Director: Lee Min-jae
Notable Cast: Jung Jae-young, Kim Nam-gil, Uhm Ji-won, Lee Soo-kyung, Jung Ga-ram, Park In-hwan, Shin Jung-geun, Oh Eui-shik, Goo Bon-woong
Also Known As: The Odd Family: Zombie for Sale
Now that South Korea has solidified themselves as a place that delivers some fantastic zombie films, including the recently released Peninsula which is raking in some serious dough at the foreign box office, it only makes sense that a western distribution company would grab a zombie comedy (zom com) to capitalize on the boom. The subject for this review is Zombie for Sale and the distribution company in question would be Arrow Video. Now, as a preface to this review, I should mention that I am not the biggest fan of comedies, nor am I the biggest fan of zombie films. Thus, a zom com is not the kind of cinematic experience that I necessarily look forward to. Just go look at my review for Yummy from a couple of months ago. Yet, as soon as Zombie for Sale started marching through its familial caricatures, silly set up, and eventual eruption into zombie chaos, the film revealed itself as fully engaged with its material and charm oozing out of most sequences.
Through the charming execution of its broadly painted concept, Zombie for Sale is able to navigate so many of the usual tropes and pitfalls of the genre-bending style. The film is firmly rooted in its comedy first, a tactic that allows the story and narrative, about a questionably shady family who stumble onto a zombie wandering around their small town, to establish its characters and quirky setting. While the initial zombie appears immediately in the narrative and plot, the manner that he stumbles around, being chased by a dog for a large portion of the opening sequences, or haphazardly trying to kill people with little success, is fully played for comedic bits. The tactic works though since the cast and crew seem fully dedicated to selling the tensely humorous relationships for the family and the little world that they live in. Highlights of this portion of the film, prior to their discovery and attempts to capitalize on their newfound zombie and his powers, is all through their banter and interaction. Right down to how the film has one character explain zombies to his father by having him watch clips from another South Korean zombie flick, Train to Busan.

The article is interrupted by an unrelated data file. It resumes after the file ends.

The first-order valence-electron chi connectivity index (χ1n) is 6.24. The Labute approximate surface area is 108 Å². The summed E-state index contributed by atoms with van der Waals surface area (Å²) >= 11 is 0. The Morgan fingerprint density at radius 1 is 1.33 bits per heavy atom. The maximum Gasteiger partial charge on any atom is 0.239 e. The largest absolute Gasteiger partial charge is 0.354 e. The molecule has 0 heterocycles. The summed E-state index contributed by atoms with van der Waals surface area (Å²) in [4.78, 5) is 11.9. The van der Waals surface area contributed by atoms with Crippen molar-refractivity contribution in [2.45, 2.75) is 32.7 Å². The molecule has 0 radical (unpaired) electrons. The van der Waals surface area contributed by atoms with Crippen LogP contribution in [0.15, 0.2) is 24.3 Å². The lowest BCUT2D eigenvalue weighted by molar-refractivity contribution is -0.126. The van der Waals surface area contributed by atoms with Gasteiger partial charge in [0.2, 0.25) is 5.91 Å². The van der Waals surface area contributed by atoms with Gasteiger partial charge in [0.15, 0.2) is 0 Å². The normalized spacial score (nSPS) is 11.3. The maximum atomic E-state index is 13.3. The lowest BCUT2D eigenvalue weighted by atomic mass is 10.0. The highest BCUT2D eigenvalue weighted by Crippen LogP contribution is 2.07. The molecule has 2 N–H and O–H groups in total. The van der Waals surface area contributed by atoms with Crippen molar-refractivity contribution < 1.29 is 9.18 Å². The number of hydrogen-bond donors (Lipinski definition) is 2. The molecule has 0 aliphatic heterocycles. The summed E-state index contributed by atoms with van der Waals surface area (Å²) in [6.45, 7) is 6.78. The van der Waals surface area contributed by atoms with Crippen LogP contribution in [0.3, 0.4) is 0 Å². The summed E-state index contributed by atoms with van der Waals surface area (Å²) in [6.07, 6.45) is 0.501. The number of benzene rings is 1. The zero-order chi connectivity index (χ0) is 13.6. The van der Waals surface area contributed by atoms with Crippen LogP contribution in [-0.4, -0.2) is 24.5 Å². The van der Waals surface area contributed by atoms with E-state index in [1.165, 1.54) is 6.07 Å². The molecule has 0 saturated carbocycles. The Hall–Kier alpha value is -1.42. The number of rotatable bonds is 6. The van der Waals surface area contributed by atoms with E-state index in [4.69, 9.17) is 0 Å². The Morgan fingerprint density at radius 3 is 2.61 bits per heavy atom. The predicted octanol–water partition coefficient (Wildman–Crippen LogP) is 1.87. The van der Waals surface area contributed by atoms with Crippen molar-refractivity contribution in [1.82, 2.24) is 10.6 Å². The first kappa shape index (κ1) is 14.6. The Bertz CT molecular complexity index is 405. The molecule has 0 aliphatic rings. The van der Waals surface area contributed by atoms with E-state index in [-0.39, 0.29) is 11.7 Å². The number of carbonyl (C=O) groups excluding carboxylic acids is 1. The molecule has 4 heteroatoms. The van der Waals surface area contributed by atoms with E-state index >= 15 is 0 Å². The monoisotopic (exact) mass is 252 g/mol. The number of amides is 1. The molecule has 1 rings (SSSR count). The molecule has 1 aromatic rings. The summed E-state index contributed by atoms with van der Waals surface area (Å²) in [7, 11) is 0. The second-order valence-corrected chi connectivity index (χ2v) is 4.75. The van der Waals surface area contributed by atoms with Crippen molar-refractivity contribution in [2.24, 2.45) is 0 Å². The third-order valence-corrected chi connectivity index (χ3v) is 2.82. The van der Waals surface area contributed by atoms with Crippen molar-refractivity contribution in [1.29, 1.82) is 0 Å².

The horror of the film rarely rears its head until the final act, when the full out zombie apocalypse starts to spread, and even then the film is more focused on the dramatic impact of the family trying to survive and find a way out than it does on the horror set-pieces. There are some entertaining moments to the rising action of the film, but horror fans will probably not find a ton to love as the film focuses on its other genres. When it is aiming for horror and tension, it’s mostly the zombie basics of being swarmed and the potential of being devoured. Due to its strong direction, some great cinematography, and entertaining performances, Zombie for Sale gets away with far more than it should have in these regards. It's notable though that the comedy comes first, second, third, and the horror comes fourth. It's not inherently a terrible choice, particularly since the comedy and performances carry so much weight, but it's something to be aware of for people walking into this film for the first time.
As with so many of Arrow’s releases, Zombie for Sale is a fairly stacked release in terms of features. The full list is below and for anyone interested in South Korean cinema, zombies, or comedies, then this release comes highly recommended. The most valuable feature I found was the fun video essay by Pierce Conran for his analysis on satire in South Korean cinema which adds a glorious layer to the film for multiple rewatches.
Ultimately, Zombie for Sale is a film utterly powered by charm and strong execution of its silliness and social commentary while using the zombie formula to explore its themes and ideas. There is very little true horror to the viewing experience which is something to note for fans looking for that perfectly balanced zom com, but it’s not a deal-breaker thanks to its strong sense of visual punch, entertaining set pieces, and relentlessly firing banter and jokes. Truthfully, while not a perfect film, Zombie for Sale is the best zombie comedy since Shaun of the Dead, just for the sheer energetic outpour of its style, tone, and delivery. It’s highly recommended.
ARROW VIDEO FEATURES:
High-Definition Blu-ray (1080p) presentation
Original uncompressed Stereo and 5.1 DTS-HD MA options
Newly-translated English subtitles
Brand new audio commentary with filmmakers and critics Sam Ashurst and Dan Martin
Q&A with director Lee Min-jae from a 2019 screening at Asian Pop-Up Cinema in Chicago, moderated by film critic and author Darcy Paquet
Eat Together, Kill Together: The Family-in-Peril Comedy - brand new video essay by critic and producer Pierce Conran exploring Korea's unique social satires
Reversible sleeve featuring original and newly-commissioned artwork by Mike Lee-Graham
FIRST PRESSING ONLY: Collector's booklet featuring new writing by Josh Hurtado
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